The Giuliani administration's policy of denying shelter placements to homeless families has resulted in an abrupt drop of 500 families from the city's shelter system during the last two months.
According to the city's own statistics, 5,266 families were living in city shelters as of the middle of January, down from a high of nearly 5,800 in late autumn.
Operators of homeless shelters around the city are reporting increasing vacancies due to a steep drop-off in referrals from the city. And one shelter for pregnant women is in the process of converting into a singles shelter as a result of the growing client shortage.
“Something terrible is going on at the gateway to the shelter system,” said Veronica Farje, coordinator of the Emergency Alliance for Homeless Families. She reports the city's assessment centers, where families are placed after being admitted to the system, are at half-capacity. The city's census shows that the Auburn shelter in Fort Greene is barely one-third full.
Officials at the the Department of Homeless Services say they are trying to preserve an expensive resource for truly needy families, and are therefore aggressively investigating families to determine whether they can instead move to alternative living arrangements. If the city determines there may be an alternative, officials do not admit the family to the shelter system.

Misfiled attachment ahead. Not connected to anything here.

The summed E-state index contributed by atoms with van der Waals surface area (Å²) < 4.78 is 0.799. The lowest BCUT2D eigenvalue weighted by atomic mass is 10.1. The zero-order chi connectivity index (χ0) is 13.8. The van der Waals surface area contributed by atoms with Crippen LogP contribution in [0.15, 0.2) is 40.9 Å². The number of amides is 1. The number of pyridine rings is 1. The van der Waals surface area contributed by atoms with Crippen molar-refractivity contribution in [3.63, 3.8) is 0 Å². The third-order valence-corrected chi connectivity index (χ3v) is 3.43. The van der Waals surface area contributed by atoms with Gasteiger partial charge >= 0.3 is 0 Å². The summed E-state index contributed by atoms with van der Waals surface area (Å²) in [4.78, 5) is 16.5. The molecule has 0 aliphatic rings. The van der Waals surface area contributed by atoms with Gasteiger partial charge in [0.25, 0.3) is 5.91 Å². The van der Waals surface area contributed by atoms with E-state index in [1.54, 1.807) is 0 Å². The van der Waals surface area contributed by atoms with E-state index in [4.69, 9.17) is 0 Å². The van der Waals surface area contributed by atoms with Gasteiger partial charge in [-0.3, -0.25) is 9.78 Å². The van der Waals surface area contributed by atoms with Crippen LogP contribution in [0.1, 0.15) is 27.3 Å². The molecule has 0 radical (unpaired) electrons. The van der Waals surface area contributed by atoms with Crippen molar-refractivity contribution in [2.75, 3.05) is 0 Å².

Advocates charge that hundreds of families have been forced to return to illegal double-ups in public housing or private apartments. Others have returned repeatedly to the EAU, only to be rejected again.
Last month, the West End Presbyterian Church on West 105th Street opened its basement to families who had refused shelter by the city. But the church closed down the effort more than a week ago for lack of resources
Following the events of last week, Steven Banks of the Legal Aid Society asked for Kenneth Feinberg, the court-appointed Special Master in a longstanding lawsuit contesting city shelter policy, to intervene. “We are preparing to return to court if this is not resolved,” Banks said.
Meanwhile, city lawyers will appear Wednesday afternoon at the Supreme Court Appellate Division, 60 Center Street, to contest a court mandate requiring the city to move people sleeping on the chairs and floors of the EAU to a shelter bed within 48 hours.